Three Principles of Landscape Design

Erin Conant

Since we started offering the WaterSaver Landscape Coupon in the summer of 2013, I’ve heard one of the most intimidating factors of completing these beds is choosing the plant’s placement within the bed.

The truth is,landscape design is very much like art — it’s personal and up to interpretation. Follow these basic principles to guide you as you design a garden bed that’s attractive and works in harmony with its surroundings.

Just remember these three characteristics:

Simplicity – it’s common to see gardens displaying a wide variety of plants with varying sizes and textures. This often creates confusion and a rather chaotic bigger picture. Simplify the look of your landscape by choosing plants that have a logical relationship to each other, such as a group of five sages with differing bloom colors but similar heights and leaf textures, instead of a sage and four other plants that have little in common.

Scale – You may have always dreamed of having Italian Cypress trees in the front yard of your new home. Those super tall, conical beauties really do make a statement, but make sure it’s a positive one. Placing them on either side of the front door of your one story abode will create a look that overwhelms the overall structure of your home and creates a distraction rather than a cohesive to-scale appearance.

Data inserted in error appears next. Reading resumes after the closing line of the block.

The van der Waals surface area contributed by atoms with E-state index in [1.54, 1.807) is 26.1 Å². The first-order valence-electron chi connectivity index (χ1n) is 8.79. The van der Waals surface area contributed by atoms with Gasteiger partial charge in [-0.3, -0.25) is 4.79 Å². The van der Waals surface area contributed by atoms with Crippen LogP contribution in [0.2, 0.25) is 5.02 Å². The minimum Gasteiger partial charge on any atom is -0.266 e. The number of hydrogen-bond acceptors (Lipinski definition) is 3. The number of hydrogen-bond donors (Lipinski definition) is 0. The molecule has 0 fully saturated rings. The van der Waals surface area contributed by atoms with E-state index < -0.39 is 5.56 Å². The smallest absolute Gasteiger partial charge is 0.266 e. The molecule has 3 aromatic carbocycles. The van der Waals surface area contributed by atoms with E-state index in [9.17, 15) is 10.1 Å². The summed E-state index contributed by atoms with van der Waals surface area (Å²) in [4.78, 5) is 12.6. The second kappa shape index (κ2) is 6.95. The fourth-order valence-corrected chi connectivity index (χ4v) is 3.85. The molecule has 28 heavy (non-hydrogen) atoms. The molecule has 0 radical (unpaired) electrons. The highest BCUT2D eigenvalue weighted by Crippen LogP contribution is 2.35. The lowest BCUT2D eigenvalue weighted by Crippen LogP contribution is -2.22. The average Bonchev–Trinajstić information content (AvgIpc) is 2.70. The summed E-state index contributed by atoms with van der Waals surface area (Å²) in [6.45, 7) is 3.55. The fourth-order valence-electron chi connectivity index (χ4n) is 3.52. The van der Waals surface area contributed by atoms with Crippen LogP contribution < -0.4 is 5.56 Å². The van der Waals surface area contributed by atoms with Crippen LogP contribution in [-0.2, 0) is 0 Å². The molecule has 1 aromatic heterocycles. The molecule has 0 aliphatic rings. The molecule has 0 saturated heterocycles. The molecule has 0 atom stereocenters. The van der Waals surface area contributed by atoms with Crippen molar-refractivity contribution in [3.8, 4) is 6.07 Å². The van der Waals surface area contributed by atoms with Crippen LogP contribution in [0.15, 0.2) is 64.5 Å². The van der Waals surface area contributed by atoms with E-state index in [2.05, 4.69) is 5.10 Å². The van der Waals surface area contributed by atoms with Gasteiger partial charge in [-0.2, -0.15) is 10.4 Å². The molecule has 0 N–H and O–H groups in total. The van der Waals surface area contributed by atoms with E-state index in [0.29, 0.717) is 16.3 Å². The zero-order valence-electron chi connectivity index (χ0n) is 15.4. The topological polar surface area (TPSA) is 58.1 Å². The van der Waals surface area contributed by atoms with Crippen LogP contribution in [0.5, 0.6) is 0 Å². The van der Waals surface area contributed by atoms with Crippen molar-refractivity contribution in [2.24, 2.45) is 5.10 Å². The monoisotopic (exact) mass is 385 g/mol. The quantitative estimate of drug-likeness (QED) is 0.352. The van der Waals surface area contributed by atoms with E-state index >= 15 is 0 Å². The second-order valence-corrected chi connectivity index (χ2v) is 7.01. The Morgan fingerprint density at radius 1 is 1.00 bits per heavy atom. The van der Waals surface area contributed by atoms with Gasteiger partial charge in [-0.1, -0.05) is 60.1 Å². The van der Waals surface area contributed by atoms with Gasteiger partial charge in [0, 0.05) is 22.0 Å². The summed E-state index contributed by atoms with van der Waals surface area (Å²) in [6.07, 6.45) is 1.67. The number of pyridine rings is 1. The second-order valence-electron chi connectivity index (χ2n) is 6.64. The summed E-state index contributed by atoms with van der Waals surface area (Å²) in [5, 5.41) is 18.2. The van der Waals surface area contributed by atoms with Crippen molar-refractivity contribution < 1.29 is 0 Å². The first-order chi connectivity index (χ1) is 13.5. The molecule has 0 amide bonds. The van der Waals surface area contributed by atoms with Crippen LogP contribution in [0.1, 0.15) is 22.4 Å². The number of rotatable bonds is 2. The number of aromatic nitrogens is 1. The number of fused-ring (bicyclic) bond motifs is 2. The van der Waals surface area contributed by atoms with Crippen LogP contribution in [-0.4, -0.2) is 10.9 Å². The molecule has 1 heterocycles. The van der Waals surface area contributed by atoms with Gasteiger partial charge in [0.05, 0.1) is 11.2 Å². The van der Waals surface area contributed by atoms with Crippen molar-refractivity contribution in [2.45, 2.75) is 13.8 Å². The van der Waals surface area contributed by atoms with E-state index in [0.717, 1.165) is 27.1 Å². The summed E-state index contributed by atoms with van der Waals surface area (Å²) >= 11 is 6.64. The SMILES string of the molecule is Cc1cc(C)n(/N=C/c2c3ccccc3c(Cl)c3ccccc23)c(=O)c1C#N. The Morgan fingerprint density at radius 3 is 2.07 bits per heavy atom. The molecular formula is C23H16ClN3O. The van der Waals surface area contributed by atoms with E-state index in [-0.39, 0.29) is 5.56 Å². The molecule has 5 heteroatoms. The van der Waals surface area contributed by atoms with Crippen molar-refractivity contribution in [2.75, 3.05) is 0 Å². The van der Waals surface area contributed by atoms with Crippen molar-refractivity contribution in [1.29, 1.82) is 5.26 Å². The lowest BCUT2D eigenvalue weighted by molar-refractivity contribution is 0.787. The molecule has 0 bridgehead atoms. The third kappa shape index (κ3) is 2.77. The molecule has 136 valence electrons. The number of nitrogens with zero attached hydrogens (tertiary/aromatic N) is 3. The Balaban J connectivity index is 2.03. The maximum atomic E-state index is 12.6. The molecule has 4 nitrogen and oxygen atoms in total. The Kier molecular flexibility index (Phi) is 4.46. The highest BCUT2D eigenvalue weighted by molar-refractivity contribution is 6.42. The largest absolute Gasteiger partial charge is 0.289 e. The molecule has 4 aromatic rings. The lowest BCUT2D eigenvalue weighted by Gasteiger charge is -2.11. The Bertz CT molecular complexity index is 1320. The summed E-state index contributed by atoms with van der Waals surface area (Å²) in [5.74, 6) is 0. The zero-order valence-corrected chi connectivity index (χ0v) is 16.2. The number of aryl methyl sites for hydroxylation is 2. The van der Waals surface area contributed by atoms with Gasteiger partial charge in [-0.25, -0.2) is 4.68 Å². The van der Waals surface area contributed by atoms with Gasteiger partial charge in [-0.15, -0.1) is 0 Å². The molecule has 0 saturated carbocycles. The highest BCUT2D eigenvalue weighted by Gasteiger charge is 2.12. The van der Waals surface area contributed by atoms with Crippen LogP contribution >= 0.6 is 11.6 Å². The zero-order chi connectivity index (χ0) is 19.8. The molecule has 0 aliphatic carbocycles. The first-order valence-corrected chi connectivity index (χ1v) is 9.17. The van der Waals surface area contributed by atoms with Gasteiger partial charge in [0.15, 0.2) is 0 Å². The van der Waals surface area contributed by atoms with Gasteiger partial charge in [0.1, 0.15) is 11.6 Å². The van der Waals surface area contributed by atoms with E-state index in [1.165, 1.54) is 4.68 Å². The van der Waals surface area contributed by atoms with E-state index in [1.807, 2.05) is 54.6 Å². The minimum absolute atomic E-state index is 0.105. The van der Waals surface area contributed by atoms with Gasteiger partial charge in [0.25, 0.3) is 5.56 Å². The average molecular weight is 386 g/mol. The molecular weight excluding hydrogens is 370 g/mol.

Focal Points – Because the human eye desires to see the dominant and subordinate, creating focal points in the landscape is elemental. Size, color and texture can all be utilized to accent points of focus throughout the landscape. A large oak tree, a bright red hibiscus or the coarse-textured cactus can be used to highlight an area such as a building entrance or sitting area. Since the eye is drawn to these areas, it is important to create the right focal mix because too many focal points or none at all leaves the viewer disappointed or even confused.

Keep an eye out for future musings on landscape design principles and make a point to seek out other online resources. The more comfortable you get with these ideas, the more successful your design attempts will be!

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